There are certain moments in our lives that would be considered transformative. The high school years would rank high on the list of those moments. To think that many of us entered as frightened freshman and graduate four years later as confident seniors ready to address the challenges of the world.
Whenever I gather with old friends, inevitably the high school years become a topic of reflection. It was often during those high school years that we occupied positions of leadership. It was during those years that we were challenged with the responsibility to contribute to the larger community, and offer public and charitable service. It was during those years that we were directed to choose a life direction. My personal experience of high school was in a minor seminary. But I can testify that even those who decided that priesthood was not their vocation, they still reserve a special place for those high school years and for their fellow students who shared their experience.
In the Archdiocese of Milwaukee, we are proud to have 16 Catholic high schools: Catholic Central in Burlington, Catholic Memorial in Waukesha, Chesterton Academy of Milwaukee in Menomonee Falls, Dominican in Whitefish Bay, St. Catherine’s in Racine, St. Joseph Catholic Academy in Kenosha, St. Lawrence Seminary in Mt. Calvary, St. Mary’s Springs in Fond du Lac, and the following high schools in Milwaukee: Cristo Rey Jesuit, Divine Savior Holy Angels, Marquette, Messmer, Pius XI, St. Anthony, St. Joan Antida and St. Thomas More. These high schools offer solid academic programs, building the total person grounded in faith formation. The religious activities engage the students and challenge them to live fully the Gospel of our Lord.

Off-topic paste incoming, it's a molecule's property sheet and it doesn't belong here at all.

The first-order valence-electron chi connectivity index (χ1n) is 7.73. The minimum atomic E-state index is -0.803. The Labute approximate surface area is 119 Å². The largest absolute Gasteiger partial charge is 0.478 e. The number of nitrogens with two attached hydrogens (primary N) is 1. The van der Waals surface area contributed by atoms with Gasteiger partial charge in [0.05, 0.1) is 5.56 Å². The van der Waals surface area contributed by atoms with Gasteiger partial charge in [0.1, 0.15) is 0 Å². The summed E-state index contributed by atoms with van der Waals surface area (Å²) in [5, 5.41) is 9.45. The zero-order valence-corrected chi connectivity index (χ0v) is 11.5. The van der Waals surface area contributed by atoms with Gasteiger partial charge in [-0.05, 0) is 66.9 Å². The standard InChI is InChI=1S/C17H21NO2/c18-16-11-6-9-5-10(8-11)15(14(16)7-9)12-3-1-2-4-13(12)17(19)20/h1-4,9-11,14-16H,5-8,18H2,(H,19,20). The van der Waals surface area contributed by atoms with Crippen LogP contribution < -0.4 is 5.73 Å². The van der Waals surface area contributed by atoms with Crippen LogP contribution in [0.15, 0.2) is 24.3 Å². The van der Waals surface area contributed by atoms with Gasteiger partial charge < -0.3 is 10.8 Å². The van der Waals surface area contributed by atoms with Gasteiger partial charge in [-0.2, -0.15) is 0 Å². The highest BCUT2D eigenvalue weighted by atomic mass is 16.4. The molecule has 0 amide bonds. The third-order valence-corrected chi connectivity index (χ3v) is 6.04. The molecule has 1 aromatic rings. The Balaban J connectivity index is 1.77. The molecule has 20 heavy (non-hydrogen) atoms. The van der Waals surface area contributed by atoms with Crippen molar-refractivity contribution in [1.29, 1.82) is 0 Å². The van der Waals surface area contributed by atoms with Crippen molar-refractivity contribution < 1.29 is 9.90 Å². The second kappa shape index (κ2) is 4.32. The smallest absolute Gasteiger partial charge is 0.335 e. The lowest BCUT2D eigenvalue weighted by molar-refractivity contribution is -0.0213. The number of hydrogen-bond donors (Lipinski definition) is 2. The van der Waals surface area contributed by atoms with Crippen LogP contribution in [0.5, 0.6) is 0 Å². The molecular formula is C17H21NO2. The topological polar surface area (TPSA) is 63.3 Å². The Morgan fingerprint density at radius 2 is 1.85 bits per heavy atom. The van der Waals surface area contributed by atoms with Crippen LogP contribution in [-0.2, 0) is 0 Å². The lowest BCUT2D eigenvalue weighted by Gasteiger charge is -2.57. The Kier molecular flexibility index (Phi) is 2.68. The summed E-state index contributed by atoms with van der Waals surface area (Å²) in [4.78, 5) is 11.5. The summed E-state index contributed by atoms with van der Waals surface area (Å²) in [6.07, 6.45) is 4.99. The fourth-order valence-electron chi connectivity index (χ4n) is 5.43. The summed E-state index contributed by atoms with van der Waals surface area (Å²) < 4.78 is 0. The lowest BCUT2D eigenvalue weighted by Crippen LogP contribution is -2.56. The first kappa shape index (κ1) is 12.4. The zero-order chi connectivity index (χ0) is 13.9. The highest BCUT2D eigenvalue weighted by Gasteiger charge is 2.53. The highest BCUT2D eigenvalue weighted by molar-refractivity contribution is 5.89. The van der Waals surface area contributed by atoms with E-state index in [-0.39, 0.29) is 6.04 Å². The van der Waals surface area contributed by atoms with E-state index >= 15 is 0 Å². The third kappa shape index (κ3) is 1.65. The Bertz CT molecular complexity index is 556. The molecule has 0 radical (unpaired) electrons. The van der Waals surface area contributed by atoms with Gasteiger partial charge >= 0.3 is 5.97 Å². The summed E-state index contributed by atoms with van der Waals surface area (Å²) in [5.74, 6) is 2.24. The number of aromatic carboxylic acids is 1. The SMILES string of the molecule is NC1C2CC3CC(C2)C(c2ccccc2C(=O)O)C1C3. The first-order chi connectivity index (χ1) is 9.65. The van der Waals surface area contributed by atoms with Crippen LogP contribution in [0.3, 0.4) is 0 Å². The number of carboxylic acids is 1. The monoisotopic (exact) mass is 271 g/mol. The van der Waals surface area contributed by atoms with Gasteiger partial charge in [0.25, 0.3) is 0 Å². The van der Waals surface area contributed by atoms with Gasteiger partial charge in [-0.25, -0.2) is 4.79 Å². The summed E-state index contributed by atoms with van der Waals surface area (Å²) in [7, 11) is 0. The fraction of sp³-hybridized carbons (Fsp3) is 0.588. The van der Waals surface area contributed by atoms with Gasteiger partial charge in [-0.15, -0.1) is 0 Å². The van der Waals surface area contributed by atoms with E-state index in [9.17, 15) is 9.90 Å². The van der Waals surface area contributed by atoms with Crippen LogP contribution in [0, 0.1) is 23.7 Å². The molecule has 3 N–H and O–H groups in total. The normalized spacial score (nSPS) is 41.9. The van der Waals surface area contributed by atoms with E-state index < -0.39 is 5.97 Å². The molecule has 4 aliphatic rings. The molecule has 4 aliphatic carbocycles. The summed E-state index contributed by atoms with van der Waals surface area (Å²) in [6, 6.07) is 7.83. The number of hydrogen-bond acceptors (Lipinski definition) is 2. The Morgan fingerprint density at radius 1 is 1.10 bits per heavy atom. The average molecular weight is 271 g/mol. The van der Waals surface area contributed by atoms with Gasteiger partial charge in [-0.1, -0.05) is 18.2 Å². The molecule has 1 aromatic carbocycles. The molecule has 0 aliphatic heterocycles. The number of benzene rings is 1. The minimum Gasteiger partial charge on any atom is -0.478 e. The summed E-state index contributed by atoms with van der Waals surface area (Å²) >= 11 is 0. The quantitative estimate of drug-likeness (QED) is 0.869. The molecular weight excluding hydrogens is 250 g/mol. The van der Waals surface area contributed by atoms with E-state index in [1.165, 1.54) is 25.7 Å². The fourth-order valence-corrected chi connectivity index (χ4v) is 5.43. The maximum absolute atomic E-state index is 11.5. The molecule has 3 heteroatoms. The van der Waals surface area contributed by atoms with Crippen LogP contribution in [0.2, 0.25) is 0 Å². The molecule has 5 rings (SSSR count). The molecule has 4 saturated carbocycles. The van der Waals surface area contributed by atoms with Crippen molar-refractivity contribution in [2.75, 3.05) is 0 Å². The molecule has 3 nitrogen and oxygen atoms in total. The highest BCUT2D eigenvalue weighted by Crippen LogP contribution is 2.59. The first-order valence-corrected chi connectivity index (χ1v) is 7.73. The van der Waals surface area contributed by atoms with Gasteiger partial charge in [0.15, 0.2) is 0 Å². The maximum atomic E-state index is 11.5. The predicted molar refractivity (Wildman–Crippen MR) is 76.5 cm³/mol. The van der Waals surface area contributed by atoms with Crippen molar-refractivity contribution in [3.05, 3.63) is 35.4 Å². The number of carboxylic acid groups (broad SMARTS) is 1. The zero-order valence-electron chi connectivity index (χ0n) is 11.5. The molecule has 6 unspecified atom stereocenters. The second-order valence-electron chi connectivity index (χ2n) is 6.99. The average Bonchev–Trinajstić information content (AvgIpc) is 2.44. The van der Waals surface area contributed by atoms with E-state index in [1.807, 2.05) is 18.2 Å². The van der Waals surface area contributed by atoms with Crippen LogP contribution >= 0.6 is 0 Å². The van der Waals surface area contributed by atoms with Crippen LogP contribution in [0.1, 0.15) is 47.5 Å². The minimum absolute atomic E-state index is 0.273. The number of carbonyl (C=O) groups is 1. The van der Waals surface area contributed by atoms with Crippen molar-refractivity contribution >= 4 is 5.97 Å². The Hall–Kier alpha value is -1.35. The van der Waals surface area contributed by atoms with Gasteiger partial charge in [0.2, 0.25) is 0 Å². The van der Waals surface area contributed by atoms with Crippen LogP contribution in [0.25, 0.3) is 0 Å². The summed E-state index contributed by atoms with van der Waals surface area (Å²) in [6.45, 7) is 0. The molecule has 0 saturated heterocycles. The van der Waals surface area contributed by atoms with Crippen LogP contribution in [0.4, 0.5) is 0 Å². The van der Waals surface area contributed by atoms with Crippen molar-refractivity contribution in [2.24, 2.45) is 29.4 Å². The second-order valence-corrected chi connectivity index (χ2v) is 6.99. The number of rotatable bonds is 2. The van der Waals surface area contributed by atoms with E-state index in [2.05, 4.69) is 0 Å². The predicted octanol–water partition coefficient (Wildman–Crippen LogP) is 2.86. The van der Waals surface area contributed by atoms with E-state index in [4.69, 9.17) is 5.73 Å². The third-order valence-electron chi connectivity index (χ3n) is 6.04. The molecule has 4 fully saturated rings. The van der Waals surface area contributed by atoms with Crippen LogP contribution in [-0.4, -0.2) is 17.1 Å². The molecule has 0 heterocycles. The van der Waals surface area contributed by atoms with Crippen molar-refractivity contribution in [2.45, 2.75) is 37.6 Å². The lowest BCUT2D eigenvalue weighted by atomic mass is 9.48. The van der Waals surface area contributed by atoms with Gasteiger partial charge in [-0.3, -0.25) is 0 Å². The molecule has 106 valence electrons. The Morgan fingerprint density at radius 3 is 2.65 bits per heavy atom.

There is no doubt tremendous sacrifices are made by families to send their sons and daughters to a Catholic high school. I admire their efforts and I would hope that our families see this as an investment in their child’s future, establishing a solid grounding that places them on the road to be responsible citizens as well as people who embrace and practice their faith. As important as success in the professional or business world may be, success in the spiritual life is everything. There are high positions in life which are achieved by many of the graduates of our Catholic high schools. They become leaders in their professions, teachers and business managers, religious sisters and priests; but a relationship with Christ and his Church is the ultimate achievement because this is the road to holiness, which points our way to salvation.
One of the aspects of a Catholic high school education is that it creates a supportive environment often shared by others. These fellow students become friends and act as supports for the rightness of actions. We need to be affirmed and our peers can at times offer that affirmation. We understand that we do not walk alone through life nor confront social problems in a vacuum. It is a Catholic identity that forms the foundation for the direction and actions that we take. A faith-filled high school environment offers a number of examples of the appropriate course of action or the manner in which someone should approach a problem. There is always a consideration of the teachings of Jesus in our relationships with others.